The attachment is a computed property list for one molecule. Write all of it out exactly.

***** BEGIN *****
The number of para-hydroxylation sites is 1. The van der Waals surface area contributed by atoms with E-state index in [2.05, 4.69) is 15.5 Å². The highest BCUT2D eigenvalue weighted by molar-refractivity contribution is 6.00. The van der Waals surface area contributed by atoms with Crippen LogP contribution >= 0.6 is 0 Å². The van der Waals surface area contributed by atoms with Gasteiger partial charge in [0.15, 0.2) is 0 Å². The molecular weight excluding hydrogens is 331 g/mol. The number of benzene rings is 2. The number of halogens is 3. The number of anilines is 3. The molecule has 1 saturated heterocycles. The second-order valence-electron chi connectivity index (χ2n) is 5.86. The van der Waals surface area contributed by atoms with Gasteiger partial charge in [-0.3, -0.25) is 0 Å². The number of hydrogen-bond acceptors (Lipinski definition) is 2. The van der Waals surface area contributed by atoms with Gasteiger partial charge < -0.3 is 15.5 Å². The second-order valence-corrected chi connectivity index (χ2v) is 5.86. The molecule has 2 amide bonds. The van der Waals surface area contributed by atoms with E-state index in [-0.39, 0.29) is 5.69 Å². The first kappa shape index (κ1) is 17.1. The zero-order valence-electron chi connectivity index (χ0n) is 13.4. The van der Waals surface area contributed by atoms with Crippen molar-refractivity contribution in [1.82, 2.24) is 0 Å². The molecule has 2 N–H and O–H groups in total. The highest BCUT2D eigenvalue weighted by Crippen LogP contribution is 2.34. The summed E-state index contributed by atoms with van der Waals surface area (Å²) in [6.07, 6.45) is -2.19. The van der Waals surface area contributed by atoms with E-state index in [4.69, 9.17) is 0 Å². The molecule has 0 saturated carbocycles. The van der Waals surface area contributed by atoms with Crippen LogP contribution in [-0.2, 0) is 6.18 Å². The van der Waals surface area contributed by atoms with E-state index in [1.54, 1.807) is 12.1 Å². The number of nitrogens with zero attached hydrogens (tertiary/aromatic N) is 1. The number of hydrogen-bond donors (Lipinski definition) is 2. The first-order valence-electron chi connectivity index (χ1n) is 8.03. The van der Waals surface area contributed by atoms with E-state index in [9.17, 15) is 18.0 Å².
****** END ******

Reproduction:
The number of para-hydroxylation sites is 1. The van der Waals surface area contributed by atoms with E-state index in [2.05, 4.69) is 15.5 Å². The highest BCUT2D eigenvalue weighted by molar-refractivity contribution is 6.00. The van der Waals surface area contributed by atoms with Crippen LogP contribution >= 0.6 is 0 Å². The van der Waals surface area contributed by atoms with Gasteiger partial charge in [0.15, 0.2) is 0 Å². The molecular weight excluding hydrogens is 331 g/mol. The number of benzene rings is 2. The number of halogens is 3. The number of anilines is 3. The molecule has 1 saturated heterocycles. The second-order valence-electron chi connectivity index (χ2n) is 5.86. The van der Waals surface area contributed by atoms with Gasteiger partial charge in [-0.3, -0.25) is 0 Å². The number of hydrogen-bond acceptors (Lipinski definition) is 2. The van der Waals surface area contributed by atoms with Gasteiger partial charge < -0.3 is 15.5 Å². The second-order valence-corrected chi connectivity index (χ2v) is 5.86. The molecule has 2 amide bonds. The van der Waals surface area contributed by atoms with E-state index in [-0.39, 0.29) is 5.69 Å². The first kappa shape index (κ1) is 17.1. The zero-order valence-electron chi connectivity index (χ0n) is 13.4. The van der Waals surface area contributed by atoms with Crippen molar-refractivity contribution in [1.82, 2.24) is 0 Å². The molecule has 2 N–H and O–H groups in total. The highest BCUT2D eigenvalue weighted by Crippen LogP contribution is 2.34. The summed E-state index contributed by atoms with van der Waals surface area (Å²) in [6.07, 6.45) is -2.19. The van der Waals surface area contributed by atoms with E-state index in [4.69, 9.17) is 0 Å². The molecule has 0 saturated carbocycles. The van der Waals surface area contributed by atoms with Crippen LogP contribution in [-0.2, 0) is 6.18 Å². The van der Waals surface area contributed by atoms with E-state index in [1.54, 1.807) is 12.1 Å². The number of nitrogens with zero attached hydrogens (tertiary/aromatic N) is 1. The number of hydrogen-bond donors (Lipinski definition) is 2. The first-order valence-electron chi connectivity index (χ1n) is 8.03. The van der Waals surface area contributed by atoms with E-state index in [9.17, 15) is 18.0 Å².